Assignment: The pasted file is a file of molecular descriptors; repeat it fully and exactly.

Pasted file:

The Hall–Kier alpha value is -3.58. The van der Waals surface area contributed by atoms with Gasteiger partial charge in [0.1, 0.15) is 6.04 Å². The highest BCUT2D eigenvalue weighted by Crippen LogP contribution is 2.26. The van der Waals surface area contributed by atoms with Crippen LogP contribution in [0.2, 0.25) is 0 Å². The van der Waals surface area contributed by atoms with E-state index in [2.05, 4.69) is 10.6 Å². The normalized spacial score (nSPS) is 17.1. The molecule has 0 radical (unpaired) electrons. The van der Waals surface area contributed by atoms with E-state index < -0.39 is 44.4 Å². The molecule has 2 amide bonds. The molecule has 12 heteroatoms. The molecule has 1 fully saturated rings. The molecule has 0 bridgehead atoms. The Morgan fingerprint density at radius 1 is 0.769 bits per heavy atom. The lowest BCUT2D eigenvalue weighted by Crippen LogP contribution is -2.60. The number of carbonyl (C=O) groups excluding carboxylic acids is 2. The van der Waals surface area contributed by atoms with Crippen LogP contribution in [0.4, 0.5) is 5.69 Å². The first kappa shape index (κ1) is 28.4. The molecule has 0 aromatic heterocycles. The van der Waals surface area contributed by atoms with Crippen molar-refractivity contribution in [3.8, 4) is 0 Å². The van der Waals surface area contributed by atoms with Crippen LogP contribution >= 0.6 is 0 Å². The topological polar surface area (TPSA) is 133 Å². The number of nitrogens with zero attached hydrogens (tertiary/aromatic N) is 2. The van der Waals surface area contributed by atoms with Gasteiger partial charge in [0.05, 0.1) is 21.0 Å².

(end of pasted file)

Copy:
The Hall–Kier alpha value is -3.58. The van der Waals surface area contributed by atoms with Gasteiger partial charge in [0.1, 0.15) is 6.04 Å². The highest BCUT2D eigenvalue weighted by Crippen LogP contribution is 2.26. The van der Waals surface area contributed by atoms with Crippen LogP contribution in [0.2, 0.25) is 0 Å². The van der Waals surface area contributed by atoms with E-state index in [2.05, 4.69) is 10.6 Å². The normalized spacial score (nSPS) is 17.1. The molecule has 0 radical (unpaired) electrons. The van der Waals surface area contributed by atoms with E-state index < -0.39 is 44.4 Å². The molecule has 2 amide bonds. The molecule has 12 heteroatoms. The molecule has 1 fully saturated rings. The molecule has 0 bridgehead atoms. The Morgan fingerprint density at radius 1 is 0.769 bits per heavy atom. The lowest BCUT2D eigenvalue weighted by Crippen LogP contribution is -2.60. The number of carbonyl (C=O) groups excluding carboxylic acids is 2. The van der Waals surface area contributed by atoms with Crippen LogP contribution in [0.4, 0.5) is 5.69 Å². The first kappa shape index (κ1) is 28.4. The molecule has 0 aromatic heterocycles. The van der Waals surface area contributed by atoms with Crippen molar-refractivity contribution in [3.8, 4) is 0 Å². The van der Waals surface area contributed by atoms with Crippen LogP contribution >= 0.6 is 0 Å². The topological polar surface area (TPSA) is 133 Å². The number of nitrogens with zero attached hydrogens (tertiary/aromatic N) is 2. The van der Waals surface area contributed by atoms with Gasteiger partial charge in [0.05, 0.1) is 21.0 Å².